By Will Campbell, The Spokesman Review
Before Babe Ruth’s granddaughter, Linda Ruth Tosetti, threw out the first pitch at the Hutton Settlement’s alumni baseball game on Saturday, she heard a story about her grandfather’s 1924 visit to the Spokane Valley home for children.
Ruth, an orphan himself, had heard the Hutton Settlement’s story while in Vancouver, British Columbia: Founded by Levi Hutton in 1919, the self-supporting settlement would never turn away a child without a home.
So Ruth came to visit the campus, where brown brick buildings stand surrounded by hills of trees and farmland. Not only did he play pickup baseball at the sandlot diamond in the front of the grounds, he also ate lunch with the girls who lived there in their dorms.
It was a story she hadn’t heard before, and she heard it while standing on the same ground that he once stood.
It’s a story that sounds like classic Babe Ruth.
“I like that he had lunch with the girls,” Tosetti said, who’s been studying every facet of her grandfather’s life for 50 years. “He didn’t discriminate, boy or girl.”
After throwing out the first pitch at the alumni game – part of a weekend-long celebration of the 100-year anniversary of the Hutton Settlement – Tosetti understood why her grandfather visited: He loved the kids.
“Looking at these kids, I’m seeing my grandfather,” she said. “I don’t know if you can understand that.”
One of the alumni players in the baseball game, Michael Goleeke, 21, lived at the Hutton Settlement for about six years and left to work for the U.S. Army about four years ago.
He was born in Beijing, China, where police found him underneath a bridge, he said. He lived in a Chinese orphanage from age 4 to 8, then was adopted by an American family and moved to the U.S. But things didn’t work out with the adopted family, he said, so he moved to the Hutton Settlement at age 11.
“It was definitely the best period of my life,” he said about living at the Hutton Settlement. “By far. This is a great place and all, but what makes it special is the people. It’s a safe place for kids to grow.”
Goleeke is now stationed at the U.S. military’s Joint Base Lewis-McChord, where he works as a signals intelligence analyst. His job includes identifying enemy targets, gathering intelligence on them and deciding “whether or not they’re worth it to get rid of,” he said.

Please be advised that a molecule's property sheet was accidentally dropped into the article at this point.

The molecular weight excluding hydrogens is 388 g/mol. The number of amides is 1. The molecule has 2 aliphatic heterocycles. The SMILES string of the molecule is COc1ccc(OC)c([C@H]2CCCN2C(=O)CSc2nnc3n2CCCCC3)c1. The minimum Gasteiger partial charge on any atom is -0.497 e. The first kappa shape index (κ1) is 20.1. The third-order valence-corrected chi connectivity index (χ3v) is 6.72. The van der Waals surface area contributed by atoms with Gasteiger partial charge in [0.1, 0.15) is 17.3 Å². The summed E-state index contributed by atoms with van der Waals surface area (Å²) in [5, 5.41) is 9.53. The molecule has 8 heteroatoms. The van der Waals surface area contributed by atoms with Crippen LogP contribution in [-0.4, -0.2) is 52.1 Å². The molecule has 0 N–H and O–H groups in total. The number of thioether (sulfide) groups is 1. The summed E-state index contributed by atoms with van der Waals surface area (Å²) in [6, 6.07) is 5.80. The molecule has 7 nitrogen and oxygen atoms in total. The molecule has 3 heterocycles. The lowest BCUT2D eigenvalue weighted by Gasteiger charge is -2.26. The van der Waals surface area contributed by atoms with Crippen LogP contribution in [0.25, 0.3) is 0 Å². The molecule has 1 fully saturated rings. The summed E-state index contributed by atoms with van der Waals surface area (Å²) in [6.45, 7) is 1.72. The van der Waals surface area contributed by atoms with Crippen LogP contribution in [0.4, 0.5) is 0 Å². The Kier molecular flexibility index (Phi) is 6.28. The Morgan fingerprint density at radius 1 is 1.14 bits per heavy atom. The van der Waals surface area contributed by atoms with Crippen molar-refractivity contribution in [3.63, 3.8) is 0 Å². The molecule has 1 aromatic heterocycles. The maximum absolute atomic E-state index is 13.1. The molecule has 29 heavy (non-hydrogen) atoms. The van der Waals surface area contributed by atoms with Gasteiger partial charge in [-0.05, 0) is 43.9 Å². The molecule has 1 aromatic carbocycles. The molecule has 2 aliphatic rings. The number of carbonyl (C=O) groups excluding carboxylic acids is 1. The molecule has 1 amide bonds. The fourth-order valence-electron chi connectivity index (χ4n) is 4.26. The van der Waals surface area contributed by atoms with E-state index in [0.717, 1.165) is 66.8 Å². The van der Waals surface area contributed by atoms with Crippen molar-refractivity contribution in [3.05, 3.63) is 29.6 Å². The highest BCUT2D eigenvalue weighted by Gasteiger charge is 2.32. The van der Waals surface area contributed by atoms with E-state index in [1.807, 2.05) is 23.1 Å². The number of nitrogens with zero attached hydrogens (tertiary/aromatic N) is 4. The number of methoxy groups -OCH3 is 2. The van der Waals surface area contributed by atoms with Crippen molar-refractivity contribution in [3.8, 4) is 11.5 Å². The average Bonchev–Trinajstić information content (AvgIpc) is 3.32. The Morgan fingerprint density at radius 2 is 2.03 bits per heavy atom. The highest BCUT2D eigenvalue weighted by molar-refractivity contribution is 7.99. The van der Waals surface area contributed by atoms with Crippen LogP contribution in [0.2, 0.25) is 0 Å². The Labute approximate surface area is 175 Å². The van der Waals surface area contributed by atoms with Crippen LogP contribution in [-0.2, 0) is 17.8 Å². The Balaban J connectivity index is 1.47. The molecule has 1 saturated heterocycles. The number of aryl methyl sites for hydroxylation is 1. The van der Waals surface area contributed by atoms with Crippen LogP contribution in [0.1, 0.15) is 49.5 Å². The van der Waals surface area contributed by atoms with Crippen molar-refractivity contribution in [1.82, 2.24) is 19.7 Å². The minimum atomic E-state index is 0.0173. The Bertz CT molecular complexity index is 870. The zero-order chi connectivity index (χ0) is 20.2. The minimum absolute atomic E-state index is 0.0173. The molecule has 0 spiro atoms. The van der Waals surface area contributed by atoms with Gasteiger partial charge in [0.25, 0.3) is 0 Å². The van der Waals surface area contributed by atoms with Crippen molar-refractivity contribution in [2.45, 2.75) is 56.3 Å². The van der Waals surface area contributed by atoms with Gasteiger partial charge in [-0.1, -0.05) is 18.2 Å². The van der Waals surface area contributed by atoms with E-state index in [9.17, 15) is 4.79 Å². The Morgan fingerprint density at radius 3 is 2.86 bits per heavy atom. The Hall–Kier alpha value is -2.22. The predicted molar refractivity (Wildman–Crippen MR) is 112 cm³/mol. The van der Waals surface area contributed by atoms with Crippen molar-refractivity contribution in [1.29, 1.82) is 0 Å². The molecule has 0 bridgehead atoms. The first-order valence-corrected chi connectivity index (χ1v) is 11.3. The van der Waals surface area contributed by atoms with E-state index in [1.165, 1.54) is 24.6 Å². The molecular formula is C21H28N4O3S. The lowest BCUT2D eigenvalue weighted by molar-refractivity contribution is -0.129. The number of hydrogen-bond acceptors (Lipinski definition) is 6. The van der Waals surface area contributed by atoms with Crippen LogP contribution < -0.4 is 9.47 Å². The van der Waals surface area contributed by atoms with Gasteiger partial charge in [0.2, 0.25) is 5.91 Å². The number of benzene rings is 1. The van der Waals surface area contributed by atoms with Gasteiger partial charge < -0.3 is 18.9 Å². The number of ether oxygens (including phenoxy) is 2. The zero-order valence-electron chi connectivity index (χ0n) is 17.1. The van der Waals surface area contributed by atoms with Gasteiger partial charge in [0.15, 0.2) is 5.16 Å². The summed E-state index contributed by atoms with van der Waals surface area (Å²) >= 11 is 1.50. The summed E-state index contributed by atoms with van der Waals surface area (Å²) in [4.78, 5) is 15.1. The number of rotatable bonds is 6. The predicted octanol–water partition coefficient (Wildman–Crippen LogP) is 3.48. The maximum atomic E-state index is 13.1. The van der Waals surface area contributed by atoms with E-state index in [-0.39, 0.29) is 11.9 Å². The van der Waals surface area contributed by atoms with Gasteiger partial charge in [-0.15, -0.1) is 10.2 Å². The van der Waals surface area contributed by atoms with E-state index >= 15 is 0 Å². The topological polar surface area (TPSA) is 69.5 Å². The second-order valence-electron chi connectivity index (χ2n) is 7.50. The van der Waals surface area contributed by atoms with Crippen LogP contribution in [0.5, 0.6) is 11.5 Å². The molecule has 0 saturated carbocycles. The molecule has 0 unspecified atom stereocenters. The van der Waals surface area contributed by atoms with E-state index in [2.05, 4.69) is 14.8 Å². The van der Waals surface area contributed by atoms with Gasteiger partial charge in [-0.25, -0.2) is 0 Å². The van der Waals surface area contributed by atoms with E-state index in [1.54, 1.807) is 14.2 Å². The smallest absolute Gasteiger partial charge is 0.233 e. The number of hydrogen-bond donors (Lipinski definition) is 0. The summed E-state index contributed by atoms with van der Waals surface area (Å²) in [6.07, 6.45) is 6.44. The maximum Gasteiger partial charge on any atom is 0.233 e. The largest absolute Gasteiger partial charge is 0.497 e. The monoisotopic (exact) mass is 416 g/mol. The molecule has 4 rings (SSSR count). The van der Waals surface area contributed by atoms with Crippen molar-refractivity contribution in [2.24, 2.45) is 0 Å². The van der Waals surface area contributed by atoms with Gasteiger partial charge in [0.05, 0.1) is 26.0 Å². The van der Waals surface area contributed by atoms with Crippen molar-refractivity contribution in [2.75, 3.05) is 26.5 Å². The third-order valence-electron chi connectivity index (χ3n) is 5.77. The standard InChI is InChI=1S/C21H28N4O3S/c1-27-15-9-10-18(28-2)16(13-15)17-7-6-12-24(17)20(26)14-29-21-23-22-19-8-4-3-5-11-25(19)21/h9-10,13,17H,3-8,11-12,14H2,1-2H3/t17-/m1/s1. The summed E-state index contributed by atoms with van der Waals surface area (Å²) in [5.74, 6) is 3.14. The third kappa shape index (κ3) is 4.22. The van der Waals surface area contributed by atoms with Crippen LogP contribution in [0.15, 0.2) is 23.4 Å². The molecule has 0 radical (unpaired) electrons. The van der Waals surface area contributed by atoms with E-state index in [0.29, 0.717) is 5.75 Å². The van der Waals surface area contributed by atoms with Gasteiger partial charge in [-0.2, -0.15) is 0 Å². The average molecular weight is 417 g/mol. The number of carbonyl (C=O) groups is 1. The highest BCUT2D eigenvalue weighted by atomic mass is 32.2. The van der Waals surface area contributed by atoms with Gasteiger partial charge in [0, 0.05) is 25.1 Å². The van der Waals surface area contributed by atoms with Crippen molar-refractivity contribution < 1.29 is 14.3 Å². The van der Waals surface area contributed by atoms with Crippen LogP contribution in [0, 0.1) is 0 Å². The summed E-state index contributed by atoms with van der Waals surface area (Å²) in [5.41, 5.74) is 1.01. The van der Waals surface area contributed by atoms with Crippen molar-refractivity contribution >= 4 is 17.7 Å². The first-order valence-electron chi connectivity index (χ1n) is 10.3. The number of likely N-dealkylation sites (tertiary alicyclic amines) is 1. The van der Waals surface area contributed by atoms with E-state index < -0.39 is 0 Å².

Whenever he gets leave, including every Christmas, he makes the five-hour drive to the Hutton Settlement.
“The job of the alumni is to tell (the children) our experiences,” he said, standing in bare feet near the baseball diamond and wearing a Hutton baseball shirt. “I like to help kids solidify what their goals are. They definitely get to see my face around.”
Roxy Fredericksen, 15, played for the team made up of the current residents. She’s lived at the Hutton Settlement for about 7 1/2 years.
“Once you get used to it, it’s a really great place to live,” she said. “It helps kids become more adaptive.”
Her favorite thing to do on campus is play on the tennis courts, she said.
Before she came to the Hutton Settlement, her biological father, Jobe Fredericksen, fell into addiction and decided that Hutton would be a better place for her to live. The settlement now makes an effort to help build Roxy and Jobe’s relationship, and it allows him to visit and take her on the weekends, he said.
“This became part of the family,” he said, motioning to the campus and the people watching and playing in the baseball game. “It gave me an opportunity to get right.”
Chud Wendle, executive director of the Hutton Settlement, said he values the alumni who came to visit during the centennial celebration.
“It’s cool to see the kids out here,” he said. “And then you get to see the alumni out in life doing amazing things.”
Tosetti said she was honored to be a part of a celebration of the children’s home, where her grandfather went out his way to visit and be there for the kids – just like she did Saturday.
“I’m just feelin’ the Babe,” she said.
Originally published in The Spokesman Review on July 20, 2109